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U.S. Allies Attack Last ISIS Enclave In Syria; U.S. President Rips Into Russia Probe During Lengthy Speech; U.S.-South Korea Military Exercise Scaling Down; Juan Guaido Return Home From Ecuador Trip. Aired 10-10:30a ET

Aired March 3, 2019 - 10:00   ET

THIS IS A RUSH TRANSCRIPT. THIS COPY MAY NOT BE IN ITS FINAL FORM AND MAY BE UPDATED.


[10:00:00] (COMMERCIAL BREAK)

JAKE TAPPER, CNN HOST: Fareed Zakaria starts right now.

RICK FOLBAUM, CNN INTERNATIONAL ANCHOR: Hello and welcome to CONNECT THE WORLD. I'm Rick Folbaum in Atlanta filling in for Becky Anderson. We're

about to take you onto the front line of a battle that has been a major global concern for years.

It's right here in eastern Syria where U.S.-led forces are working to force ISIS from its last stubbornly held piece of land. And as you can see there

has been some heavy fighting since the latest assault began Friday. This exclusive video shows the battle raging through the night. CNN's Ben

Wedeman has been reporting firsthand from the battlefield. He filed this report just a short time ago.

(BEGIN VIDEO CLIP)

BEN WEDEMAN, CNN INTERNATIONAL CORRESPONDENT: Rick, we are just about a kilometer from that encampment, that last encampment that is all that's

left of the Islamic state, the so-called Islamic state that stretched from western Syria to the outskirts of Baghdad. It's only about a half square

mile. And what we've been seeing throughout the morning and into the afternoon is constant pounding with airstrikes, mortars, and other

ammunition just pounding into that area behind me.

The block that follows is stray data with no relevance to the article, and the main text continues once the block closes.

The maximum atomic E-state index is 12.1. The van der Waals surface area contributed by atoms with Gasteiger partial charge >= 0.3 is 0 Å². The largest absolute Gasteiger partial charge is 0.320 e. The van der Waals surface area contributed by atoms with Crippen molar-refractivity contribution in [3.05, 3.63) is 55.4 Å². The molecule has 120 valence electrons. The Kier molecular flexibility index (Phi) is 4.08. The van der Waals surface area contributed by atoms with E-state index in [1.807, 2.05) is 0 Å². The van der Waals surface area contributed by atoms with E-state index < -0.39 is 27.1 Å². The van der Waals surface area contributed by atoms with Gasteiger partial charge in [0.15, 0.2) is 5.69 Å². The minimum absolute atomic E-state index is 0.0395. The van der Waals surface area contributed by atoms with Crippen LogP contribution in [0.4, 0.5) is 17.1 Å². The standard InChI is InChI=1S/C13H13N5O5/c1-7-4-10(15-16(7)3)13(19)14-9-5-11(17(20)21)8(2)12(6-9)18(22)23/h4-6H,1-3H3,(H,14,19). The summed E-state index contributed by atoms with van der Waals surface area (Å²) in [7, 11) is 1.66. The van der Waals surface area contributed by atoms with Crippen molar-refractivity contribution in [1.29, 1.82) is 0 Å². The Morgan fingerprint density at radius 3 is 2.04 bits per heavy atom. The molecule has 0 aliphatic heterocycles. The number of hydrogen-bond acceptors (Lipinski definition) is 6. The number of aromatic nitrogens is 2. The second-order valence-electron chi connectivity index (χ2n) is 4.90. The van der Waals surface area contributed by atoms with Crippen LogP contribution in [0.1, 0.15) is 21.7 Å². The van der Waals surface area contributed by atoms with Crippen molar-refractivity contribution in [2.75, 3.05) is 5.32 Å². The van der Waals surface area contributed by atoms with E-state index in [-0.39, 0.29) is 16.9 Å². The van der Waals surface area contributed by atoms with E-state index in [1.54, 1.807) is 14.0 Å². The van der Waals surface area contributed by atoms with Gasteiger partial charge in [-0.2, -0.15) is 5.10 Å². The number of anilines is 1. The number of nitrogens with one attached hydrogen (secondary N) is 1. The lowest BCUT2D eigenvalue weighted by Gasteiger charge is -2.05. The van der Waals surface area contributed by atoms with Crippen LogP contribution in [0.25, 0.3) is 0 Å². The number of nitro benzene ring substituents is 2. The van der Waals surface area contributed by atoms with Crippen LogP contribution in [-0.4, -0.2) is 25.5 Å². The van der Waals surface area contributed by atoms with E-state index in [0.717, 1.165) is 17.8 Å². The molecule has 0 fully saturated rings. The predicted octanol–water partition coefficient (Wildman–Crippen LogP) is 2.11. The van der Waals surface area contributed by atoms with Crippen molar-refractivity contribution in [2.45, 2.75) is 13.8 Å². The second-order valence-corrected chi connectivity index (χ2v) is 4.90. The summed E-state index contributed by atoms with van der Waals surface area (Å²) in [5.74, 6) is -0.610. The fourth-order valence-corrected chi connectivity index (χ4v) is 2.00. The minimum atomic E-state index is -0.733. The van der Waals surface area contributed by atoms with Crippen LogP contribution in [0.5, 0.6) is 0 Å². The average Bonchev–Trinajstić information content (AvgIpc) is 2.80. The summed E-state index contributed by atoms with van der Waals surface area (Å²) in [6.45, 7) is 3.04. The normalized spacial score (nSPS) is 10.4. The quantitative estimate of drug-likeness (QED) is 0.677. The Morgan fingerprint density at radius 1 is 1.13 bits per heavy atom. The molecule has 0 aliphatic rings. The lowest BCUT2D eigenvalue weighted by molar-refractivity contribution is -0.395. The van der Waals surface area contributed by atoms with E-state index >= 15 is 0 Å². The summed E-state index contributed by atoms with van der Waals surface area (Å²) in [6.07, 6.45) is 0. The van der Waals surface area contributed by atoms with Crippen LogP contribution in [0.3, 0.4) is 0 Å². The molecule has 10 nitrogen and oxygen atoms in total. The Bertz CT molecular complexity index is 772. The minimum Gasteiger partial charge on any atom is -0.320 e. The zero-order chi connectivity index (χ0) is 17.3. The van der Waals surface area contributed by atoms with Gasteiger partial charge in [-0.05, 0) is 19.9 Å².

Now we don't know how many people, how many fighters are still left inside. We did speak to some of the soldiers with the U.S.-backed Syrian democratic

forces who told us that they are still finding, there are still attempts by ISIS fighters to counter-attack. But certainly at this point what we've

seen with the amount of fire that's rained down on that small encampment that their days are numbered.

(END VIDEO CLIP)

FOLBAUM: Ben is back at his base for the night and he joins us live. And Ben, we watched that exclusive video in your reporting. Tell us what the

fighting has been like and how much more did the U.S. backed troops think will be needed to finally get the job done?

WEDEMAN: Well, Rick, the pounding is really around the clock. We were on a hill overlooking that encampment well after midnight and it was still

going on. And it went out throughout the night and into the morning. What was interesting from what we saw today was that something, whether it was

an airstrike, mortar, or artillery, hit several ammunition dumps which caused huge explosions. And that also underscores that ISIS has a lot of

weapons, a lot of probably men as well.

The estimates that we've been hearing from the Syrian democratic forces early on was there were maybe 200 or 300 fighters. Now they say there may

be as many as 1,000 still inside which makes sort of the battle ever more complicated. And also they do believe that even though as many civilians

were brought out or left as possible, there are still some civilians left inside being used as human shields.

So I spoke with one commander today and he -- I guess we can say he contradicted President Trump who yesterday said today or tomorrow the

battle will be over. On the ground, in reality, one commander said it's not over. It's another four or five days at least to go. Rick?

FOLBAUM: Well, not to get too far ahead of ourselves, Ben, but what's next for ISIS? Once this land is retaken, what does that mean for the terror

group and its influence, its reach?

WEDEMAN: What it means is that they no longer have any territory from which they can operate their pseudo-state that we've seen for the last few

years. But they still have supporters and we met some of them, actually many of them women and some men who had left that last enclave because of